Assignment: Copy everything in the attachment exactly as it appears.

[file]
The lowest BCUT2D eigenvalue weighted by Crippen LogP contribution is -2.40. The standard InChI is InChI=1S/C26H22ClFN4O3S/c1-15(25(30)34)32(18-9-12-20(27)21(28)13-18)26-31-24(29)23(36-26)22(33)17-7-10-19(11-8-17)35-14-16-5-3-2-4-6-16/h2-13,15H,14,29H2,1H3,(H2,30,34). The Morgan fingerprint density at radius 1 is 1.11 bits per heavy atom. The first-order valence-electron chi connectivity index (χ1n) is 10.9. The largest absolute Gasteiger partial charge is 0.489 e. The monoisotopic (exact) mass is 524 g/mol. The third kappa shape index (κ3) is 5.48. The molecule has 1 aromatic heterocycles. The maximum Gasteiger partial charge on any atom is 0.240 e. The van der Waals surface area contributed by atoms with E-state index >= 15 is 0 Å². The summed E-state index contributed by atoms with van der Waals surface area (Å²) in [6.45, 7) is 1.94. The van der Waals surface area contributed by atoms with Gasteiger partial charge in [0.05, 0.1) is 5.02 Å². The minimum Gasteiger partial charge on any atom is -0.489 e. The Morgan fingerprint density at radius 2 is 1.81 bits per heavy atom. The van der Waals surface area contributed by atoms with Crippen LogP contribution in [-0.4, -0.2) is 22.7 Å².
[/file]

The lowest BCUT2D eigenvalue weighted by Crippen LogP contribution is -2.40. The standard InChI is InChI=1S/C26H22ClFN4O3S/c1-15(25(30)34)32(18-9-12-20(27)21(28)13-18)26-31-24(29)23(36-26)22(33)17-7-10-19(11-8-17)35-14-16-5-3-2-4-6-16/h2-13,15H,14,29H2,1H3,(H2,30,34). The Morgan fingerprint density at radius 1 is 1.11 bits per heavy atom. The first-order valence-electron chi connectivity index (χ1n) is 10.9. The largest absolute Gasteiger partial charge is 0.489 e. The monoisotopic (exact) mass is 524 g/mol. The third kappa shape index (κ3) is 5.48. The molecule has 1 aromatic heterocycles. The maximum Gasteiger partial charge on any atom is 0.240 e. The van der Waals surface area contributed by atoms with E-state index >= 15 is 0 Å². The summed E-state index contributed by atoms with van der Waals surface area (Å²) in [6.45, 7) is 1.94. The van der Waals surface area contributed by atoms with Gasteiger partial charge in [0.05, 0.1) is 5.02 Å². The minimum Gasteiger partial charge on any atom is -0.489 e. The Morgan fingerprint density at radius 2 is 1.81 bits per heavy atom. The van der Waals surface area contributed by atoms with Crippen LogP contribution in [-0.4, -0.2) is 22.7 Å².